There will be understandable scepticism about this latest tilt at peace. Reports of the meeting in Islamabad were accompanied by news of another car bombing of a NATO convoy in Kabul. While its representatives attend meetings, the Taliban presses ahead with its campaign against the Afghan National Security Forces, making advances throughout the provinces and conducting terrorist attacks against major targets, including the Afghan parliament in late June. Commentators instinctively question how the Taliban could be serious about peace while at the same time attacking the national legislature.

Certainly it remains unclear how much of the senior leadership or the rank-and-file of the Taliban support a peace deal. But it is wrong to equate continued attacks with a failure of the peace process. The Taliban will want to negotiate from the strongest possible position, and that means pressing ahead with its military campaign. Just as we would expect the Government to continue its counter-insurgency and military operations in the absence of any agreement, it would be unreasonable to expect otherwise from the Taliban.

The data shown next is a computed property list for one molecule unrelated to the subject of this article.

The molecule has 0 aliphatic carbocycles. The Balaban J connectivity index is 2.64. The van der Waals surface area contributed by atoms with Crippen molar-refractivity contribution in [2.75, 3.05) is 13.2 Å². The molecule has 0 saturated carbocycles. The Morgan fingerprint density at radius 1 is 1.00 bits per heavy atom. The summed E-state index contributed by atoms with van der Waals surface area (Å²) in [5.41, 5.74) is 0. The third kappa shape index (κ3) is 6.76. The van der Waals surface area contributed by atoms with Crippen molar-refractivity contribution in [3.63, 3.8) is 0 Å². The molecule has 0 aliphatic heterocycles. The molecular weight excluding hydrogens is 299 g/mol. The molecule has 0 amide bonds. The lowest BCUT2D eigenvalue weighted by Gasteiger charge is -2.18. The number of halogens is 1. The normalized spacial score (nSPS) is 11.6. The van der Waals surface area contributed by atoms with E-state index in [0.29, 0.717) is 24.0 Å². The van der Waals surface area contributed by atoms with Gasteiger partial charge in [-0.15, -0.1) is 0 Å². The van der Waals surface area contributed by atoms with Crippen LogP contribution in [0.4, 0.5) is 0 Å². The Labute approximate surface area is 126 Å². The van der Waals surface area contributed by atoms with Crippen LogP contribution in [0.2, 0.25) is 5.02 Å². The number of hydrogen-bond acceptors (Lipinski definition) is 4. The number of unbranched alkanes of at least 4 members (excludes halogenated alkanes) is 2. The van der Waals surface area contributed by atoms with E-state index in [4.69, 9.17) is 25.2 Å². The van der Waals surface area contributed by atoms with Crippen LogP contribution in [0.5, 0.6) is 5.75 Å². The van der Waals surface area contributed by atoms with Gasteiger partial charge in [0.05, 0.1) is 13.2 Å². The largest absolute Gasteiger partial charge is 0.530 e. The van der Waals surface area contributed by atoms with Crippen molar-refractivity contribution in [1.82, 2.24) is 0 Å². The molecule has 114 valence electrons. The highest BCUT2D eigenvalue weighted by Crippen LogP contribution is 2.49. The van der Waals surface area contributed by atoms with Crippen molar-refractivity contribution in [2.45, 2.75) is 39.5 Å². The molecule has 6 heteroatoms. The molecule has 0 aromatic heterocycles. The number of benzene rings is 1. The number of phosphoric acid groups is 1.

Additionally, elements within the Taliban opposed to negotiating a settlement may try to derail talks through provocative acts of violence. Indeed, questioning the validity of the peace process every time there is a major attack could empower the hardliners.

Afghan President Ashraf Ghani has said emphatically that the Afghan Government is ready to talk peace, and there are good reasons to believe that the Taliban (or at least elements within its leadership) also feels the time is right to cash in its chips and make a deal.

Ghani's outreach to Pakistan, the UAE, Saudi Arabia and China to build regional support for the peace process has increased diplomatic pressure on the Taliban to engage. A thawing of relations between Kabul and Islamabad in particular, and a shift in mood in Pakistan about its relationship with the Afghan Taliban following the Peshawar school massacre, may have raised concerns among the Taliban leadership about overstaying their welcome in Pakistan.